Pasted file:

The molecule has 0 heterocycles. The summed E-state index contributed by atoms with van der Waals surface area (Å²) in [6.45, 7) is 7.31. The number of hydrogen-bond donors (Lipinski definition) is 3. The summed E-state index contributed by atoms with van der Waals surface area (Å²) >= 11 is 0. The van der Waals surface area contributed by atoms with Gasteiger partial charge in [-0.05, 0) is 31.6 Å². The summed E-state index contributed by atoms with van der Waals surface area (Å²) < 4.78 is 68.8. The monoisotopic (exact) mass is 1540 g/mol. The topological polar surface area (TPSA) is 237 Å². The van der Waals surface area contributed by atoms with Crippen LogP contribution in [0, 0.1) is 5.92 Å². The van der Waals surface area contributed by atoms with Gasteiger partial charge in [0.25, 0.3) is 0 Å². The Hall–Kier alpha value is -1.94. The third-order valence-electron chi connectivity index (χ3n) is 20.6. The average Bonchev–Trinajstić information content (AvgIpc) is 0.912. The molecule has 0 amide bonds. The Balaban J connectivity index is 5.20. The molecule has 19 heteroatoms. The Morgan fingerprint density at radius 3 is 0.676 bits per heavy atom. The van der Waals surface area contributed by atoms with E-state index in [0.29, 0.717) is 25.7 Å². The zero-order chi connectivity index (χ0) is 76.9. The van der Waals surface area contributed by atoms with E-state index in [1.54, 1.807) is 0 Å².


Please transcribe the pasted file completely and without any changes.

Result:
The molecule has 0 heterocycles. The summed E-state index contributed by atoms with van der Waals surface area (Å²) in [6.45, 7) is 7.31. The number of hydrogen-bond donors (Lipinski definition) is 3. The summed E-state index contributed by atoms with van der Waals surface area (Å²) >= 11 is 0. The van der Waals surface area contributed by atoms with Gasteiger partial charge in [-0.05, 0) is 31.6 Å². The summed E-state index contributed by atoms with van der Waals surface area (Å²) < 4.78 is 68.8. The monoisotopic (exact) mass is 1540 g/mol. The topological polar surface area (TPSA) is 237 Å². The van der Waals surface area contributed by atoms with Crippen LogP contribution in [0, 0.1) is 5.92 Å². The van der Waals surface area contributed by atoms with Gasteiger partial charge in [0.25, 0.3) is 0 Å². The Hall–Kier alpha value is -1.94. The third-order valence-electron chi connectivity index (χ3n) is 20.6. The average Bonchev–Trinajstić information content (AvgIpc) is 0.912. The molecule has 0 amide bonds. The Balaban J connectivity index is 5.20. The molecule has 19 heteroatoms. The Morgan fingerprint density at radius 3 is 0.676 bits per heavy atom. The van der Waals surface area contributed by atoms with E-state index in [0.29, 0.717) is 25.7 Å². The zero-order chi connectivity index (χ0) is 76.9. The van der Waals surface area contributed by atoms with E-state index in [1.54, 1.807) is 0 Å².